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The United Nations

Extraordinary Powers of the UN Security Council: With Special Reference to the Lockerbie Case

By Vishwom Revankar

The Author
Jul 24, 2020 · 6 min read

This article examines the extraordinary powers of the United Nations Security Council with special reference to the Lockerbie Case. An examination into the new world order built by major world powers and its legal backing. It primarily deals with the provisions and legalities laid down under the primary instrument that is the UN Charter. Critical inspection has been done specifically regarding the Lockerbie Case and involves the appearance of the International Court of Justice in reviewing the International law and proving the sanctity of the latter.

Introduction

The UN Security Council is one of the Principal Organs of the United Nations and holds a central position under the United Nations regime. Article 24 of the UN Charter affirms its primary responsibility in the maintenance of international peace and security. The Security Council comprises of 15 members, the five permanent members and ten non-permanent members. It has played a pivotal role in the maintenance of international peace and its manifold functions has established its sacrosanctity in contemporary international law.

Instrumental provisions with relevance to the case

The case of (Libyan Arab Jamahiriya v. United States of America) that is the Lockerbie incident signifies the extraordinary powers of the UN Security Council as it has the legal authority to take binding measures not only on the member states but also according to Article 2, paragraph 6, of the UN Charter, it states that the United Nations shall ensure that non-member States act in accordance with the Charter principles in the field of peace and security.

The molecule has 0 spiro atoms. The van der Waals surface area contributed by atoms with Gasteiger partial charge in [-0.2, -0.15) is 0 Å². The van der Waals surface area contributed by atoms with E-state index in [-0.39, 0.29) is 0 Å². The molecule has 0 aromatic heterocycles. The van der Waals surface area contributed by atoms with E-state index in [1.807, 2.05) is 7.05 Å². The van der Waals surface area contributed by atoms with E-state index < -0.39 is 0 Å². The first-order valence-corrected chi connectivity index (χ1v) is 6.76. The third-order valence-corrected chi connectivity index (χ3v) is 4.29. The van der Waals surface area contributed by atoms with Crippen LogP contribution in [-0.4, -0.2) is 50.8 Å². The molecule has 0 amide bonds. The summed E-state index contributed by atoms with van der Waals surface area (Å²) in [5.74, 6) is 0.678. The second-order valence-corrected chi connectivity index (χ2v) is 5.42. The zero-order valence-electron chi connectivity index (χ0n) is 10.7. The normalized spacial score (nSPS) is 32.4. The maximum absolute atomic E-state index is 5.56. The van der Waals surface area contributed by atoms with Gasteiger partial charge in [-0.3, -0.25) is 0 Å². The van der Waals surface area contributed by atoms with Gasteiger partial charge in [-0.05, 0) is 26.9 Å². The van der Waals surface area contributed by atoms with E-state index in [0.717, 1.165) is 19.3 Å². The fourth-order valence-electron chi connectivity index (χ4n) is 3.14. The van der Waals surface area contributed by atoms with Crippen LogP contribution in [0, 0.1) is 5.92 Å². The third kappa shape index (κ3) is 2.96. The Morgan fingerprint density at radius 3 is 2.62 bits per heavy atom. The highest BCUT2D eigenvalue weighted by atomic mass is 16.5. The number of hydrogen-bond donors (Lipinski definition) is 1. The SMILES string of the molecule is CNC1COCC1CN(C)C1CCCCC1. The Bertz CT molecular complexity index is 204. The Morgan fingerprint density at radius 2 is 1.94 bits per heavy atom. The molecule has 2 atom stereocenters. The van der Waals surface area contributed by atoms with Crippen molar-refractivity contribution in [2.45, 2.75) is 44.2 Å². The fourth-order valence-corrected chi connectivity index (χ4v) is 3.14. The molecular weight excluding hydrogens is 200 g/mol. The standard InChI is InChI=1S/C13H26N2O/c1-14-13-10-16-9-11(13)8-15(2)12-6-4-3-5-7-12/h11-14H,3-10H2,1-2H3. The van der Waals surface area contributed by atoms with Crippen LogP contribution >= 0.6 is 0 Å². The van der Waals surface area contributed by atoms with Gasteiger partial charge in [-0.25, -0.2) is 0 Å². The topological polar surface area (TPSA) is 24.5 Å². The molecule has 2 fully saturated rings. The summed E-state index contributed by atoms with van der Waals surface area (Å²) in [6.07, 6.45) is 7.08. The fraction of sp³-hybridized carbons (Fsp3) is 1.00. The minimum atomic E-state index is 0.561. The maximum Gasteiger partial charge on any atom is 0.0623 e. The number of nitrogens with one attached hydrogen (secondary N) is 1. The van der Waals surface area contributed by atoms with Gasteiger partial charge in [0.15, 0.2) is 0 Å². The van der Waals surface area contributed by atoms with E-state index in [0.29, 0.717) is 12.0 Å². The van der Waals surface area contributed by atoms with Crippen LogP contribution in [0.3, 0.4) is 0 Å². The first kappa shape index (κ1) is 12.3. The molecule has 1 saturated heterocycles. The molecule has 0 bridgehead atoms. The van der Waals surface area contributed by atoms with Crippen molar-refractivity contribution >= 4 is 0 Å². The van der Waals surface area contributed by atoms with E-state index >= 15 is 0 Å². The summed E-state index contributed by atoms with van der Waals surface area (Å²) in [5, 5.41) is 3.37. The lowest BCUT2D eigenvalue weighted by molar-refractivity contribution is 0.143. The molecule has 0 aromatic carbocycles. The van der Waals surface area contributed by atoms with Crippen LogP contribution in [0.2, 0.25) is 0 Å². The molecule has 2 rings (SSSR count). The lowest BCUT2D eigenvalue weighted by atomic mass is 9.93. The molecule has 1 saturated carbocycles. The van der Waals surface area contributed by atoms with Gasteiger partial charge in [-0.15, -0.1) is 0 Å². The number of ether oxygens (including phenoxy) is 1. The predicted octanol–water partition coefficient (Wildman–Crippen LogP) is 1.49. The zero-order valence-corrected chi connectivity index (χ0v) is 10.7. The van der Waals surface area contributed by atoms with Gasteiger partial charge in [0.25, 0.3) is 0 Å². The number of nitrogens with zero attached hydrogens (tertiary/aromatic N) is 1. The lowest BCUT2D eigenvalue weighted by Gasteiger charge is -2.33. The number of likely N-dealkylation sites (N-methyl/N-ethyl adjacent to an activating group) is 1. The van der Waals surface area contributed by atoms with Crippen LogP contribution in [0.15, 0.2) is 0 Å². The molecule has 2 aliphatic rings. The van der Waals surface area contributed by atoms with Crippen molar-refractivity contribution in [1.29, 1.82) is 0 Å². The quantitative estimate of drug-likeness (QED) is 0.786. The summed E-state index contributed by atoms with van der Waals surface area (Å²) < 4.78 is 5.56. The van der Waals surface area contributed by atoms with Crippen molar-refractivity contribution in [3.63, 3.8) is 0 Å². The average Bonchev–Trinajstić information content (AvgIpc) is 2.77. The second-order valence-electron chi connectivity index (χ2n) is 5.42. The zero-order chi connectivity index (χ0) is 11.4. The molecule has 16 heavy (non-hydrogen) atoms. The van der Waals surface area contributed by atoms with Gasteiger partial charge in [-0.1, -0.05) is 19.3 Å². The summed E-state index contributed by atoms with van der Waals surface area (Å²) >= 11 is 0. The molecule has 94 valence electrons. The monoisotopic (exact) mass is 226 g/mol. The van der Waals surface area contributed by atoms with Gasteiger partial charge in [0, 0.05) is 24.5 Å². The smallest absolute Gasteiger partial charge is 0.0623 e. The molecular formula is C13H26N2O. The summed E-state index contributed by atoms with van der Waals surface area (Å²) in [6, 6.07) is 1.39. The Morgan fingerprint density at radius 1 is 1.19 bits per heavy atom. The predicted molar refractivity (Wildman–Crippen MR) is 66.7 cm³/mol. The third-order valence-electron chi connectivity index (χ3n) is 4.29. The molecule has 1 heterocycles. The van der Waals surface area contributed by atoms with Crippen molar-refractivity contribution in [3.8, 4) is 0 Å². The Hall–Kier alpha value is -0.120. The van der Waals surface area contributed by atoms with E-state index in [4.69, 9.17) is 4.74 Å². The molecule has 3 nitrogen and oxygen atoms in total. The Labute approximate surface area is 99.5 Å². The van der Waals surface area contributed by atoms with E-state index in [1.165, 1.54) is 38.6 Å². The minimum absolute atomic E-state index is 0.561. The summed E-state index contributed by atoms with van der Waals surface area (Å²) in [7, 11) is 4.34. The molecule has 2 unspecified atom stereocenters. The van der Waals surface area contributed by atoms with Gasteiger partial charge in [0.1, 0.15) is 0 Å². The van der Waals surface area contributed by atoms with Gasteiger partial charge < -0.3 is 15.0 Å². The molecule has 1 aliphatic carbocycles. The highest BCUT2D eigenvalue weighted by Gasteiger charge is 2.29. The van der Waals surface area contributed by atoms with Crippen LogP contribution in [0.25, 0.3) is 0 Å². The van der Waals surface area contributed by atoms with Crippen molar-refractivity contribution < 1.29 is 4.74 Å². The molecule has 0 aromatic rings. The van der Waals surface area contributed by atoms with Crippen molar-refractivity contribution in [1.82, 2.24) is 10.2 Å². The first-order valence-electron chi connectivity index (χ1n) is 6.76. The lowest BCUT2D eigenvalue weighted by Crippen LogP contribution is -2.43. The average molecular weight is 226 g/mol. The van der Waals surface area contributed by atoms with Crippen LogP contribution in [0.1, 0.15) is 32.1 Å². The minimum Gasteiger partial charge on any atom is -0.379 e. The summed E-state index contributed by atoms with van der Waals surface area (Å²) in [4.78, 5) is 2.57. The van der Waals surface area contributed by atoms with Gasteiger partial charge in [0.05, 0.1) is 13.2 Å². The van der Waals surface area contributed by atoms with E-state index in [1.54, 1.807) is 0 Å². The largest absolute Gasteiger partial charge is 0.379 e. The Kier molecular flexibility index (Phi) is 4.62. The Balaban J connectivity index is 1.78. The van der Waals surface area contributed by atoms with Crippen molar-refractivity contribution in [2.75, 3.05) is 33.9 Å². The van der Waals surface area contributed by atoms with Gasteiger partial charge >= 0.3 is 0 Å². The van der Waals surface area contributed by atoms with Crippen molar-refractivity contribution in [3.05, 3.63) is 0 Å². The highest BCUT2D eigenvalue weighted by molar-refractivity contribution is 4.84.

The Security Council has very often called upon third states and international organizations to act consistently with its resolutions. Article 25, part of chapter V reads that “The Members of the United Nations agree to accept and carry out the decisions of the Security Council in accordance with the present Charter”. These extraordinary and supreme powers of the Security Council form the backbone of the United Nations in performance of the primary responsibility, that is the maintenance of International peace and security. The powers and the functions of the Security Council fulfil the phrase “Law is backed by Sanction”.

Furthermore, apart from this, Article 48 compels member states to comply with the measures decided by the council. And as under Article 2, paragraph 7, of the UN Charter, “Nothing contained in the present Charter shall authorize the United Nations to intervene in matters which are essentially within the domestic jurisdiction of any state or shall require the Members to submit such matters to settlement under the present Charter; but this principle shall not prejudice the application of enforcement measures under Chapter VII”. This is a sacrosanct feature of the UN Security Council under the United Nations.

The case

In 1988, a few days before Christmas, Pan Am flight 103 was destroyed by a mid-air explosion and crashed on the town of Lockerbie in Scotland. In November 1991, two Libyan nationals were charged in the United Kingdom and in the United States for having allegedly planted the bomb on board the aircraft that caused its destruction and the death of 259 passengers and crew, and also the death of 11 citizens of the Scottish town. The extradition of the suspects was requested. Libya refused to cooperate with the two Western powers and claimed that under the 1971 Montreal Convention for the Suppression of Unlawful Acts Against the Safety of Civil Aviation, it had the right to prosecute and try the two accused nationals and to receive supporting evidence from the UK and the US.

In the meeting on 21 January 1992, the Security Council adopted Resolution 731, deploring the lack of cooperation by the Libyan government and urging it “immediately to provide a full and effective response” to the cooperation requests it had been addressed. On 3 March 1992, Libya instituted proceedings at the International Court of Justice against the US and the UK.

Involvement of ICJ